Hoping for an Unharried Harry'd Halloween

By: Debra Puchalla

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harry potter butterbeer

The trick of October is for the monster mishmash of kids'-soccer watching, family apple-picking and pumpkin-patch prowling to lead up to a calm, cool finale: Halloween. For months my three boys, ages nine, seven and three, have plotted their costumes: a Harry Potter Quidditch player, a wizard — not Harry! — and a superhero dinosaur (whatever that is). My plans for what to serve while we carve pumpkins is less set in stone.

Inspiration for last-minute Halloween party treats, Harry Potter-style, came during a quick trip to Florida this week. After all, little wizards need food and drink for fruitful spells. At Hog's Head, a pub at Universal Orlando's Wizarding World of Harry Potter, executive chef Steven Jayson told me Butterbeer, a drink the characters in J.K. Rowling's now-classic series loved, is a favorite among the park's Potter fans. Count my kids as part of that crew — after riding the Flight of the Hippogriff roller coaster, not before. "Butterbeer is nonalcoholic and is served either cold or frozen; both versions are frothy and reminiscent of shortbread and butterscotch," he said. Sweet. He's right about the taste given the thousands of drinks they pour daily, but I'd include cream soda in my description too; with each sip I tried to pull apart the components, knowing I'd want to stir up some at home.

"Many have tried to concoct Butterbeer, but you can only find the official Butterbeer recipe here in Hogsmeade," Jayson said. "We keep that recipe locked up and secret." Boo! He is understandably protective — the recipe, along with the restaurant menus, took him and a team months to perfect. "Everything had to be true to the fiction, so we referenced all of the Harry Potter books and scoured to find the mentions of some of the favorite foods and drinks." The result? My kids were transported to a magical place even before Halloween arrived. You can order some of the food and drinks online (chocolate frogs or pumpkin juice, anyone?), but I summoned my wizardly powers to conjure a mini menu from the Wizarding World of Food Network to recreate some of the fun.

First up:  Aunt Sandy's Magic Butterbeer. The kids in Sandra Lee's family love when Aunt Sandy makes her version of Butterbeer. She serves this microwave-and-blender-made-concoction warm and includes cream soda, butterscotch topping and, you'd never guess it, condensed milk.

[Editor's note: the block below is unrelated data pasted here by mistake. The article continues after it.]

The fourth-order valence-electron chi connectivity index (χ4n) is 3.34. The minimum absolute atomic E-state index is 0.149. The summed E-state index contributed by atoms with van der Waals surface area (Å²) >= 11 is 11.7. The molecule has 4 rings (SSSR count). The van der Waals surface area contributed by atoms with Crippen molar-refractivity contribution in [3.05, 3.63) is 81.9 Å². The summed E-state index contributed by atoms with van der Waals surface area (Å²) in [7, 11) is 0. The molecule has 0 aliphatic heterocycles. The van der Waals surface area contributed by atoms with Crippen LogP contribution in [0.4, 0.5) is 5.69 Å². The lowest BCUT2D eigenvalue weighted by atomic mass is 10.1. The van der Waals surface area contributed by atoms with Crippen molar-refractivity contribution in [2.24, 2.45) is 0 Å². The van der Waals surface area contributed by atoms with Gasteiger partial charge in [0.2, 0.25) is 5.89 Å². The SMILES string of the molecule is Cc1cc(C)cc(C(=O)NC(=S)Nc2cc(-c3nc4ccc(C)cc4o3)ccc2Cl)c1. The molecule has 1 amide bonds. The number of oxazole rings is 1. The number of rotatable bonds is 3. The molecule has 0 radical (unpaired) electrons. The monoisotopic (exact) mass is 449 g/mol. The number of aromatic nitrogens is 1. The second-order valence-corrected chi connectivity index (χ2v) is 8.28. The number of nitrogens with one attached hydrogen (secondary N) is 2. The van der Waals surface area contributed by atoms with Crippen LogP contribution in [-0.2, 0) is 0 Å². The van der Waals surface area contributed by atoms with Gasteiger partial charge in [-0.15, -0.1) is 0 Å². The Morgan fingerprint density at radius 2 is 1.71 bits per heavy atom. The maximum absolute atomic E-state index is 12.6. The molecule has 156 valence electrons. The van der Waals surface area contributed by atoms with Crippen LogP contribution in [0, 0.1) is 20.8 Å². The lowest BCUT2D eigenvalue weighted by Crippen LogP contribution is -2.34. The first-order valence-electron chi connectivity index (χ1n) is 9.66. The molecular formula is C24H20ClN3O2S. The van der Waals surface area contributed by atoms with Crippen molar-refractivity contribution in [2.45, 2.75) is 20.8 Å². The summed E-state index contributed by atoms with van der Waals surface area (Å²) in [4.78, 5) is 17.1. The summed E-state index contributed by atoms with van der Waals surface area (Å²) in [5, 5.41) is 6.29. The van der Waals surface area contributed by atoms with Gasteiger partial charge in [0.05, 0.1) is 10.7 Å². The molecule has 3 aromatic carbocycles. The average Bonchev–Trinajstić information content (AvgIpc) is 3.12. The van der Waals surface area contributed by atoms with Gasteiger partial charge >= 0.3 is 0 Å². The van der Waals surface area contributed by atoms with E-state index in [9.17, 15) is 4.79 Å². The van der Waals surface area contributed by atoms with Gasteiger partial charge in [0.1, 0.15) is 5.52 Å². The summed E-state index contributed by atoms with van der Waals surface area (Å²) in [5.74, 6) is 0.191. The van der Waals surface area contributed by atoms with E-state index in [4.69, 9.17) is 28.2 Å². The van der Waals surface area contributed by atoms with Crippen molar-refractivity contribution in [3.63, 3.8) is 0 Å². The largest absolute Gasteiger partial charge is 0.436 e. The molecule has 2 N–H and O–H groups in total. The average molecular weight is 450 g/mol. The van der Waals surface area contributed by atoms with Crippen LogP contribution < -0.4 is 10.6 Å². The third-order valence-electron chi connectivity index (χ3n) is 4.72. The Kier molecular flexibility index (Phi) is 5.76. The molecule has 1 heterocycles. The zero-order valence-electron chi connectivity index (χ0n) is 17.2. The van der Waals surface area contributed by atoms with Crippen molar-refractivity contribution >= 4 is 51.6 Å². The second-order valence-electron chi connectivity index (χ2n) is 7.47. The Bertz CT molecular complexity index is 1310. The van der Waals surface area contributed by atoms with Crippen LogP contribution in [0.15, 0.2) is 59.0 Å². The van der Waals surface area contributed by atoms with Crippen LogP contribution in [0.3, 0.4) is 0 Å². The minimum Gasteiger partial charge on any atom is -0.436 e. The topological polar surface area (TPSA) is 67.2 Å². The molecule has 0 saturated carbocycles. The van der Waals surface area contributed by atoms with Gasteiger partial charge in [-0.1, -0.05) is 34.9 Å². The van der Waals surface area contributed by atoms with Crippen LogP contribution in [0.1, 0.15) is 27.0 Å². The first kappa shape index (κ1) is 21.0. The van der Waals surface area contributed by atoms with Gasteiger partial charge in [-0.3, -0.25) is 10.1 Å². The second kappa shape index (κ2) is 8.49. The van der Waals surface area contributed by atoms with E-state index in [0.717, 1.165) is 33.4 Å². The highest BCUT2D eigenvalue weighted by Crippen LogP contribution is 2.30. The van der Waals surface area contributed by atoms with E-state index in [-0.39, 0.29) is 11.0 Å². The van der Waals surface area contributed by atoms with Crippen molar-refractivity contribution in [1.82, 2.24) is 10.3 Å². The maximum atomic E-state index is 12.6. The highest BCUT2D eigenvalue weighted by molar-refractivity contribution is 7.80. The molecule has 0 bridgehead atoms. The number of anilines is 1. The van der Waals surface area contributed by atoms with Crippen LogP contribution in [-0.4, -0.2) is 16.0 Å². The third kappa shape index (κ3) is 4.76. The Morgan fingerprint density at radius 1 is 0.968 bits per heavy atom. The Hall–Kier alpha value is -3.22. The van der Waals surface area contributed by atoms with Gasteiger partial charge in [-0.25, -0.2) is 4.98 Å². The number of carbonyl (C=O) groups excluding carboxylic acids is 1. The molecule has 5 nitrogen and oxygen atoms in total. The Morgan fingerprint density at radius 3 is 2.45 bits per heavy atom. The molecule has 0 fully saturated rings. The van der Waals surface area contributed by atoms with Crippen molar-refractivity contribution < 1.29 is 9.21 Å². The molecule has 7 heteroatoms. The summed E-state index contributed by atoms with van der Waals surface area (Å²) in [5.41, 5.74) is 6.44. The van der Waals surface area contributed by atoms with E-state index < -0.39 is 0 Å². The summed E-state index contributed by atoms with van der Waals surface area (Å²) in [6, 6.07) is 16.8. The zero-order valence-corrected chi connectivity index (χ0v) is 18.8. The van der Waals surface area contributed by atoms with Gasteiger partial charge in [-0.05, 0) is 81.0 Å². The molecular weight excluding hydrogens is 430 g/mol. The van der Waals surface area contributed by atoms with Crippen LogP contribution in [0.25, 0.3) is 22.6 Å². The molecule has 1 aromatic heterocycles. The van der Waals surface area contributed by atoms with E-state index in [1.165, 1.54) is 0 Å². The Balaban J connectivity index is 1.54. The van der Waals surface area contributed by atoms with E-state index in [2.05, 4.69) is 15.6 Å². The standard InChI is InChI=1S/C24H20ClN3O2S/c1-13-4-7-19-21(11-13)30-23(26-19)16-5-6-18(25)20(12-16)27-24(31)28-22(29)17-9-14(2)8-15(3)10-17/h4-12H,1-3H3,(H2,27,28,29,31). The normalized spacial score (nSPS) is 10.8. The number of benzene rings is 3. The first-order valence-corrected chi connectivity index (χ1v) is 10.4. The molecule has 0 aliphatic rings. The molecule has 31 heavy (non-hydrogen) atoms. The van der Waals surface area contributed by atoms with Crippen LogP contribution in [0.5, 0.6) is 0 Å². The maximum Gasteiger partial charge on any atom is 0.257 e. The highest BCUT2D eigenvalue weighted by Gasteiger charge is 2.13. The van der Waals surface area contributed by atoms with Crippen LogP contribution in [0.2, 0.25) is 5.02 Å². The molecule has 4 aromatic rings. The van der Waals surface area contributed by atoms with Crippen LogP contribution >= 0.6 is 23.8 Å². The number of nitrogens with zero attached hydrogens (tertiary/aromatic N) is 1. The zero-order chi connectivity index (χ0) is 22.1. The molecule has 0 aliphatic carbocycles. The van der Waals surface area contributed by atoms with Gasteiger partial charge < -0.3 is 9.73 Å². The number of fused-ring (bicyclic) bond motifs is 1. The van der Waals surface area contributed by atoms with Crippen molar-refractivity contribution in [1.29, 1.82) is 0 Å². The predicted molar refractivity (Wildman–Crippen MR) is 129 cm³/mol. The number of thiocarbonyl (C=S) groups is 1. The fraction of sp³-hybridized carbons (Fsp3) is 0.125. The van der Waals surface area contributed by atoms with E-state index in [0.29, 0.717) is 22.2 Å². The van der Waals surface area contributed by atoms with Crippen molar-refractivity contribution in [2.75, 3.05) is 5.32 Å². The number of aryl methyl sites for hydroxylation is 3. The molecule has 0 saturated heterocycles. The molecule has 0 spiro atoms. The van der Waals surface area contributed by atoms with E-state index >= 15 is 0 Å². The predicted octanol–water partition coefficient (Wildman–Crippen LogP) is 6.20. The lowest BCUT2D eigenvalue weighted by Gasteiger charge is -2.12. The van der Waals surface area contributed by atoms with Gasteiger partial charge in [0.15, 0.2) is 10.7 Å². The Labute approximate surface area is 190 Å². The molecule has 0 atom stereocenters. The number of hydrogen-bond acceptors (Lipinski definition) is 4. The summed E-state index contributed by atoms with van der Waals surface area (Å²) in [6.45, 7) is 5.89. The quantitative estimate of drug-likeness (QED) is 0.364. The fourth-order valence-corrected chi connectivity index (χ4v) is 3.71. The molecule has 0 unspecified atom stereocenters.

A fan on our sister site, Food.com, riffed on the Pumpkin Juice at Universal, which includes pumpkin puree, apple juice, apricot nectar and spice. We tried the real deal at the park and it was delicious, an even more autumnal set of flavors than apple cider that somehow managed to please the kiddos and grownups alike.

In addition to snagging food ideas right from the pages of Harry Potter, you can use places and faces from the books and movies to set a scene. Take, for instance,  Duff's Deathly Hallows Creation. Perhaps if you don't have a soccer game to watch or pumpkins to pick you can spend Halloween weekend tricking out a cake to look like the massive Hogwarts castle the Ace of Cakes whipped up.

Halloween recipes like Harry Potter Spiderwebs are sure to be a hit.

Take some creative license; there were plenty of Halloween-appropriate creepers and crawlers throughout the series. Food Network Kitchens'  Spider Web Fritters might be a fun element on my menu. Think of them as simply serpentine funnel cakes with Halloween flair and a maple and cinnamon-spiced kiss.

For my part, the notion of a potion like Butterbeer beats the monstrous-seeming idea of staging a Quidditch match for my boys. Along with the drinks and spiders, I might take a note from Food Network Magazine and use store-bought breadstick dough to make  Broomsticks and Wands. With such whimsical drinks and eats, everybody wins.

Deb Puchalla is editorial director of FoodNetwork.com and CookingChannelTV.com. Stupefy!

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